Veterinary students immerse themselves in the world of Finger Lakes dog shows


On a clear Saturday morning in early October, a caravan of veterinary students roamed the vineyards and lush Finger Lakes National Forest, heading to the Cornell College of Veterinary Medicine in Romulus, New York, where the dog shows of the This year’s Wine Country Circuit. the third day of the exhibitions.

The event is a unique opportunity for students to refine their understanding of dog breeds and explore how vets intersect with the American Kennel Club (AKC) dog show world. Their goal for the day is to listen, watch and learn.

“Not many veterinary students get the chance to work in a dog show like this,” says event organizer and judge Susan Hamlin, who has been judging dog shows for 50 years.

The Wine Country Circuit is one of the largest dog show circuits in the country. Four independent dog club shows take place over four days at this annual event at Sampson State Park: Elmira Kennel Club, Finger Lakes Kennel Club, Kanadasaga Kennel Club, and the Onondaga Kennel Association. Each of the four shows features conformation, obedience and agility, and has an average daily total of over 1,400 dogs. Many then participate in the Westminster Kennel Club Dog Show.

The Cornell Veterinary Care Team.

The 19 Cornell students arrive early for their Saturday Elmira Kennel Club event. Students are assigned a mentor and spend the day discovering the world of breeders, exhibitors, field veterinary care providers and more.

“We were delighted to be able to send students to advance their understanding of different dog breeds and interact with the dog show community,” said Dr Meg Thompson, director of Cornell University Hospital for Animals.

“I hope this is the start of a long term relationship, which will not only benefit dog sports, but dog care providers as well,” says Carol Srnka, event and agility coordinator for the four days. Srnka currently sits on the board of directors of the Finger Lakes Kennel Club and has participated in the event since 1986.

Although this is the first year of student involvement, Cornell has been on the circuit for a long time. Retired Professor of Ophthalmology, Dr Thomas Kern, runs an eye exam clinic for dogs on the show grounds, and Dr N. Sydney Moise, MS ’85, Professor of Cardiology CV Starr, retired, runs a cardiovascular clinic. Not only did Cornell clinicians provide on-site veterinary care, but Hamlin herself has retired from Cornell College of Veterinary Medicine.

Vigilant observers

There are students present from every class year in the veterinary program. The event also allows them to get a more complete idea of ​​the path – large or small animal – that they would like to take after school is over. For many, the Wine Country Circuit will be the first show they have ever seen.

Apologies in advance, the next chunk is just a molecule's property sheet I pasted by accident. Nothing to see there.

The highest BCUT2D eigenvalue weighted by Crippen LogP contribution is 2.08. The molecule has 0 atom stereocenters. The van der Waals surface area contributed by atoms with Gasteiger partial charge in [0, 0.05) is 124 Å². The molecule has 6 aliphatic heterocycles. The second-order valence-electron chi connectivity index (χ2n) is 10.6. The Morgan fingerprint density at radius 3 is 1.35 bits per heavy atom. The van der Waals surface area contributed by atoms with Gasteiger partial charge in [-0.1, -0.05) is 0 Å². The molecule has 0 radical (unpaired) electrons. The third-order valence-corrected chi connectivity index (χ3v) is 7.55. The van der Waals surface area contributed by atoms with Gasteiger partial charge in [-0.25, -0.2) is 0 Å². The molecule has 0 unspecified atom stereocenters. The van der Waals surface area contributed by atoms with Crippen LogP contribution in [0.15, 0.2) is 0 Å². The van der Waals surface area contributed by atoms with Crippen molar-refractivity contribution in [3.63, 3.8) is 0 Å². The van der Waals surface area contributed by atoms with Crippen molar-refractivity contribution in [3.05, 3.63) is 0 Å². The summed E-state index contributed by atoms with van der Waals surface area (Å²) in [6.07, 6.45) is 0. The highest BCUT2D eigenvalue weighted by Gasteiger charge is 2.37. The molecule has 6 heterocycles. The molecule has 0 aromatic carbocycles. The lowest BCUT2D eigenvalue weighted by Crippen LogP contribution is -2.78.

“I had only watched the national dog show on TV on Thanksgiving Day, so I didn’t know what to expect,” says Michelle Greenfield, DVM Class of 2023.

Veterinary student Alanna Horton.

For Greenfield, the highlight of the day was soaking up the knowledge of his mentor, Ereign Seacord, president of the Finger Lakes Kennel Club and chief steward of the Friday show. “She was phenomenal,” says Greenfield. “She not only took the time to explain all the intricacies of gaining points and becoming a champion, but she also pointed out the different breeds of dogs so I could familiarize myself with them – and there are so many of them.” Indeed, 197 breeds recognized by the American Kennel Club participate in these shows.

Seacord also appreciated the mentoring experience. “We visited the show venues to see how much fun owners can have with their dogs,” says Seacord. “I hope Michelle and the other students enjoyed the bond between handlers and owners and their purpose-bred dogs.”

Although Greenfield wanted to become an aquatic vet, she discovered that there were principles on the show that she could apply to other situations. “It was a once in a lifetime experience to have as a vet student, and I am truly grateful for the opportunity,” said Greenfield.

Alanna Horton, class of 2024, also had limited experience with dog shows. She says her mentor’s enthusiasm was just as contagious. Horton partnered with mentor Julie Luther, Hamlin’s daughter, who introduced her to other exhibitors and let her go through the prep process. “It was very clear to me how passionate the people at the dog show were about their dogs – and how much they loved talking about them! Horton said.